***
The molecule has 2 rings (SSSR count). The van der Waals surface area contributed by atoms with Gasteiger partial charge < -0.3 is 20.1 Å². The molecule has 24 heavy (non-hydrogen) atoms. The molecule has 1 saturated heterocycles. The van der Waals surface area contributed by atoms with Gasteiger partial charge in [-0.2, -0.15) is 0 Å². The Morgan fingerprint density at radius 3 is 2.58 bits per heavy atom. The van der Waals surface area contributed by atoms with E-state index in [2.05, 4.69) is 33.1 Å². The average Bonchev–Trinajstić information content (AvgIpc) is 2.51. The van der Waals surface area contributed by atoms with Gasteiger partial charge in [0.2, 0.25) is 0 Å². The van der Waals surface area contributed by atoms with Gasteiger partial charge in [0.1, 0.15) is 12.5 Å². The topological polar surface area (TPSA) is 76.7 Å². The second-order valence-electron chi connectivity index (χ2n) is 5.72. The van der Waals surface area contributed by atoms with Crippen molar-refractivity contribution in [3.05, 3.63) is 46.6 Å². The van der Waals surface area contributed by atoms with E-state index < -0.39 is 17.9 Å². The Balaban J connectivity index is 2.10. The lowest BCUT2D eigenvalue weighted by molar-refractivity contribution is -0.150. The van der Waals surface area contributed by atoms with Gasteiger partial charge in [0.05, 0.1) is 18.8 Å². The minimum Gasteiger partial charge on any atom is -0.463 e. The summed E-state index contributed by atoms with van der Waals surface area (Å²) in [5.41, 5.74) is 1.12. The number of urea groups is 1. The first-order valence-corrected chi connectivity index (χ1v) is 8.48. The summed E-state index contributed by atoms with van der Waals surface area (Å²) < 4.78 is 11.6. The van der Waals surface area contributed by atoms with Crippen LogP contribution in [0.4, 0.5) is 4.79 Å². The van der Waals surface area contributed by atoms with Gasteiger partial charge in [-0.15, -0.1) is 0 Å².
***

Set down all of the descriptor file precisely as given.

The molecule has 2 rings (SSSR count). The van der Waals surface area contributed by atoms with Gasteiger partial charge < -0.3 is 20.1 Å². The molecule has 24 heavy (non-hydrogen) atoms. The molecule has 1 saturated heterocycles. The van der Waals surface area contributed by atoms with Gasteiger partial charge in [-0.2, -0.15) is 0 Å². The Morgan fingerprint density at radius 3 is 2.58 bits per heavy atom. The van der Waals surface area contributed by atoms with E-state index in [2.05, 4.69) is 33.1 Å². The average Bonchev–Trinajstić information content (AvgIpc) is 2.51. The van der Waals surface area contributed by atoms with Gasteiger partial charge in [0.2, 0.25) is 0 Å². The van der Waals surface area contributed by atoms with Gasteiger partial charge in [0.1, 0.15) is 12.5 Å². The topological polar surface area (TPSA) is 76.7 Å². The second-order valence-electron chi connectivity index (χ2n) is 5.72. The van der Waals surface area contributed by atoms with Crippen molar-refractivity contribution in [3.05, 3.63) is 46.6 Å². The van der Waals surface area contributed by atoms with E-state index < -0.39 is 17.9 Å². The Balaban J connectivity index is 2.10. The lowest BCUT2D eigenvalue weighted by molar-refractivity contribution is -0.150. The van der Waals surface area contributed by atoms with Gasteiger partial charge in [0.05, 0.1) is 18.8 Å². The minimum Gasteiger partial charge on any atom is -0.463 e. The summed E-state index contributed by atoms with van der Waals surface area (Å²) in [5.41, 5.74) is 1.12. The number of urea groups is 1. The first-order valence-corrected chi connectivity index (χ1v) is 8.48. The summed E-state index contributed by atoms with van der Waals surface area (Å²) < 4.78 is 11.6. The van der Waals surface area contributed by atoms with Crippen LogP contribution in [0.4, 0.5) is 4.79 Å². The van der Waals surface area contributed by atoms with Gasteiger partial charge in [-0.15, -0.1) is 0 Å².